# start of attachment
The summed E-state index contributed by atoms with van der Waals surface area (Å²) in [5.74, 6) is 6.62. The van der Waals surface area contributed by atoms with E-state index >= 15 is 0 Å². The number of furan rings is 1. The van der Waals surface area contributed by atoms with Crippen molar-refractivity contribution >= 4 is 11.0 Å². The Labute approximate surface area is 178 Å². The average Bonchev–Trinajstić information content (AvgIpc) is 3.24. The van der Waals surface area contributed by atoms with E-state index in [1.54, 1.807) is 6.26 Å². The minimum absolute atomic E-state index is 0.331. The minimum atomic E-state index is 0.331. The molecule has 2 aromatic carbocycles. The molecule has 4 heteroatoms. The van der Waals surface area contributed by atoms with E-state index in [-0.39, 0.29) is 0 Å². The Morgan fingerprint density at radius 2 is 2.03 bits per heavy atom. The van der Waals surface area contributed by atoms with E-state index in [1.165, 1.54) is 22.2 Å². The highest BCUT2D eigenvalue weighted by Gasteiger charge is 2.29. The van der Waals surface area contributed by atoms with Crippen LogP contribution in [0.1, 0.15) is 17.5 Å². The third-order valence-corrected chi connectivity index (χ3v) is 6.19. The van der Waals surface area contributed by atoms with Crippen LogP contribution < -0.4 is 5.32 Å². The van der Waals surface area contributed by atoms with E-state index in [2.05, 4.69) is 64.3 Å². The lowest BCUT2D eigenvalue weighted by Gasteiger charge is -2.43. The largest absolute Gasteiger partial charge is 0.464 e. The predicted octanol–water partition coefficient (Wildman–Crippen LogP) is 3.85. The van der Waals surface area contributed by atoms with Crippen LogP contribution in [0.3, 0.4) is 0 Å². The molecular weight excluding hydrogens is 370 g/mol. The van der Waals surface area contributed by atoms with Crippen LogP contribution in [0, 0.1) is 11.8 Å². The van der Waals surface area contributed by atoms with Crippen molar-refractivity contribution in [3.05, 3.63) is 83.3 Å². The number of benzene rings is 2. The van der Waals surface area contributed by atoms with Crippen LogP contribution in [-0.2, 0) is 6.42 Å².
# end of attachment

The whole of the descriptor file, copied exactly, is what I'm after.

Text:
The summed E-state index contributed by atoms with van der Waals surface area (Å²) in [5.74, 6) is 6.62. The van der Waals surface area contributed by atoms with E-state index >= 15 is 0 Å². The number of furan rings is 1. The van der Waals surface area contributed by atoms with Crippen molar-refractivity contribution >= 4 is 11.0 Å². The Labute approximate surface area is 178 Å². The average Bonchev–Trinajstić information content (AvgIpc) is 3.24. The van der Waals surface area contributed by atoms with E-state index in [1.54, 1.807) is 6.26 Å². The minimum absolute atomic E-state index is 0.331. The minimum atomic E-state index is 0.331. The molecule has 2 aromatic carbocycles. The molecule has 4 heteroatoms. The van der Waals surface area contributed by atoms with E-state index in [-0.39, 0.29) is 0 Å². The Morgan fingerprint density at radius 2 is 2.03 bits per heavy atom. The van der Waals surface area contributed by atoms with E-state index in [1.165, 1.54) is 22.2 Å². The highest BCUT2D eigenvalue weighted by Gasteiger charge is 2.29. The van der Waals surface area contributed by atoms with Crippen LogP contribution in [0.1, 0.15) is 17.5 Å². The third-order valence-corrected chi connectivity index (χ3v) is 6.19. The van der Waals surface area contributed by atoms with Crippen LogP contribution < -0.4 is 5.32 Å². The van der Waals surface area contributed by atoms with E-state index in [2.05, 4.69) is 64.3 Å². The lowest BCUT2D eigenvalue weighted by Gasteiger charge is -2.43. The largest absolute Gasteiger partial charge is 0.464 e. The predicted octanol–water partition coefficient (Wildman–Crippen LogP) is 3.85. The van der Waals surface area contributed by atoms with Crippen LogP contribution in [0.3, 0.4) is 0 Å². The molecular weight excluding hydrogens is 370 g/mol. The van der Waals surface area contributed by atoms with Crippen LogP contribution in [0, 0.1) is 11.8 Å². The van der Waals surface area contributed by atoms with Crippen molar-refractivity contribution in [3.05, 3.63) is 83.3 Å². The number of benzene rings is 2. The van der Waals surface area contributed by atoms with Crippen LogP contribution in [-0.2, 0) is 6.42 Å².